Closed for 17 years, St. Jude’s in Franklin opens for prayer

  • Joe Rose gets ready to open the Thursday midday service at St. Jude’s Episcopal Church in Franklin earlier this month. GEOFF FORESTER photos / Monitor staff

  • Barbara Burns at the noontime service at St. Jude's Episcopal Church in Franklin on Thursday, June 20, 2019. GEOFF FORESTER—Monitor staff

  • Rob Soboslai looks at the Book of Common Prayer during a noontime service at St. Jude's Episcopal Church in Franklin on Thursday, June 20, 2019. GEOFF FORESTER—Monitor staff

  • A donation basket at the back of St. Jude's in Franklin during Thursday services on June 20, 2019. GEOFF FORESTER—Monitor staff

  • Barbara Burns hopes to be playing the organ soon at the noontime services at St. Jude's Episcopal Church in Franklin.. GEOFF FORESTER—Monitor staff

  • The sign for St. Jude's Church in downtown Franklin on Thursday, June 20, 2019. GEOFF FORESTER—Monitor staff

Monitor staff
Published: 6/29/2019 9:02:39 PM

When Barbara Burns plays the organ at St. Jude’s Church in Franklin, she thinks about her mother singing with the church’s choir 60 years ago.

“You can almost see your family up here, in the choir, teaching Sunday school,” said Burns, 81, sitting near the pulpit on her familiar cushioned seat at the organ during a recent Thursday service.

Burns, who began going to St. Jude’s as a child, played the organ at the Episcopal Church faithfully for 46 years before it closed in 2002. She said her family shared a love for the old hymns that were played there.

In the almost 17 years since then, Burns said she hasn’t found another faith community where she’s felt the same connection. Many of her family members have either died or moved away. She said she stopped going to church regularly.

“I tried to go other places, but they weren’t St. Jude’s,” Burns said, wiping tears from her eyes.

That’s why Burns was overjoyed when St. Jude’s opened its doors again in May.

“After all these years, it just feels like coming home,” she said.

Although the church has not reopened in the official sense, in that there isn’t a priest performing the Eucharist, the church has been open for prayer services on Thursdays at noon. Joe Rose, a long-time Episcopalian and retired businessman from Loudon, is filling in as a lay pastoral leader.

Communications Director for the Episcopal Church of New Hampshire David Deziel said he’s not sure what the Episcopal Church’s presence will look like in Franklin long-term, whether it will evolve to a congregation with a priest or not. He said it was important to Robert Hirschfeld, bishop of the diocese of New Hampshire, to have a spiritual presence back in Franklin.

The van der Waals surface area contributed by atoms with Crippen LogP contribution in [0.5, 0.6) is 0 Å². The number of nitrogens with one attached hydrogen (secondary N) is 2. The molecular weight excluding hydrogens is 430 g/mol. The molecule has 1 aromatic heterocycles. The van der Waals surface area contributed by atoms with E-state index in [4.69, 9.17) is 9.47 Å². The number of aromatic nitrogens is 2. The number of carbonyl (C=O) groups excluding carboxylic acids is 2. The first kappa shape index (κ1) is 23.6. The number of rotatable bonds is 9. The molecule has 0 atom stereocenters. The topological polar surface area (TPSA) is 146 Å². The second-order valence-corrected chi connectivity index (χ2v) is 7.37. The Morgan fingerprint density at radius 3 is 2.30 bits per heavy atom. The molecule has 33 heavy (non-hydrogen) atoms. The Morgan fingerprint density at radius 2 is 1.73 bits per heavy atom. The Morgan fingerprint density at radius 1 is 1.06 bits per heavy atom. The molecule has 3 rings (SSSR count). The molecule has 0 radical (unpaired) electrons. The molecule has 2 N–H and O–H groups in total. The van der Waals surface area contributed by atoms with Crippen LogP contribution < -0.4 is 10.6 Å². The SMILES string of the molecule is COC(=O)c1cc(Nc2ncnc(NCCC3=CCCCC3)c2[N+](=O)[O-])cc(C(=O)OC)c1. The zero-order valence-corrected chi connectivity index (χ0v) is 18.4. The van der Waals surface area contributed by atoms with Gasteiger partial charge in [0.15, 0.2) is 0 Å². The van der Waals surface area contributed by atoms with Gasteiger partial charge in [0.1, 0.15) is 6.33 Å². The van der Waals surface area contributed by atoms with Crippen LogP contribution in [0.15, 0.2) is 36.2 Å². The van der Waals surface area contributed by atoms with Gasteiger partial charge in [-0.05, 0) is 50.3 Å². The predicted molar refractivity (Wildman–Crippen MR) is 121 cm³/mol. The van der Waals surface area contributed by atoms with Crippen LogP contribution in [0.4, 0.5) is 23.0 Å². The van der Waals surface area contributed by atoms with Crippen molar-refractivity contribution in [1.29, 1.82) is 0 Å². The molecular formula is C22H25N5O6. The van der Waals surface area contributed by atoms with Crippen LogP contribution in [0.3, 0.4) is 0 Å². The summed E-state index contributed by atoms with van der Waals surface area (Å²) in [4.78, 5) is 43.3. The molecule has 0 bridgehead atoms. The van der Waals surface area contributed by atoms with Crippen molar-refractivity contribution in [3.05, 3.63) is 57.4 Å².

“There’s a fairly large population there – it’s an area that is in some economic distress, there are a lot of people who have needs from a socioeconomic point of view but also spiritually,” he said. “There are a lot of people in the area looking for more meaning, more purpose and a place where they can go to explore that and to deepen that.”

Rose said the response from people who have returned to the church so far has been overwhelming.

“Three of them that were long-time parishioners of this church sat in the pew with tears running down their face,” Rose said of his first day in St. Jude’s. “They were tears of joy being back in their church. That told me that there was a need here and that God sent me here for a good reason.”


For many long-term Franklin residents like Burns, St. Jude’s is more than just a building. It’s a community gathering place where former parishioners have deep ties.

Barbara Emerson, 75, was sitting in the front pew Thursday, her hands clasped together on her lap.

“I was baptized here. I’ve been going here for 75 years,” she said. “It hurt when they closed it, and we just never thought we’d see the day when it would open back up again.”

Emerson’s daughter, Kelly Soboslai, said she was an acolyte there for more than 20 years. She put out the candles in the church on the day it closed. Her husband, Rob, proposed to her at the altar in the 1980s.

“It needs work, it’s just the way I remembered it,” looking up at the stained-glass window of saint Jude. “It’s fantastic, it brings back so many family memories.”

The nearest Episcopal Church to Franklin used to be Trinity Church in Tilton, but that church closed in 2015. With Episcopal churches missing in Franklin and Tilton, the next nearest options were in Laconia and Concord – a long commute for some.

Franklin resident Betty Arsenault said that was part of the reason why she stopped going to church.

“It’s a blessing, it really is,” she said of St. Jude’s reopening. “I just know that this community needs us. It’s a home for people who have no other place to go.”

For more than 10 years after St. Jude’s closed, it was the site of the Twin Rivers Food Pantry before the organization moved to its new location at 2 Central St.

The carpet got ripped during that time, and some wood in the church is rotting and needs to be replaced. It will also need a new roof down the road.

Rose said members of the congregation volunteered to do some painting and scraping at the church.

“We are going to do our best to make this a home for people again,” he said.

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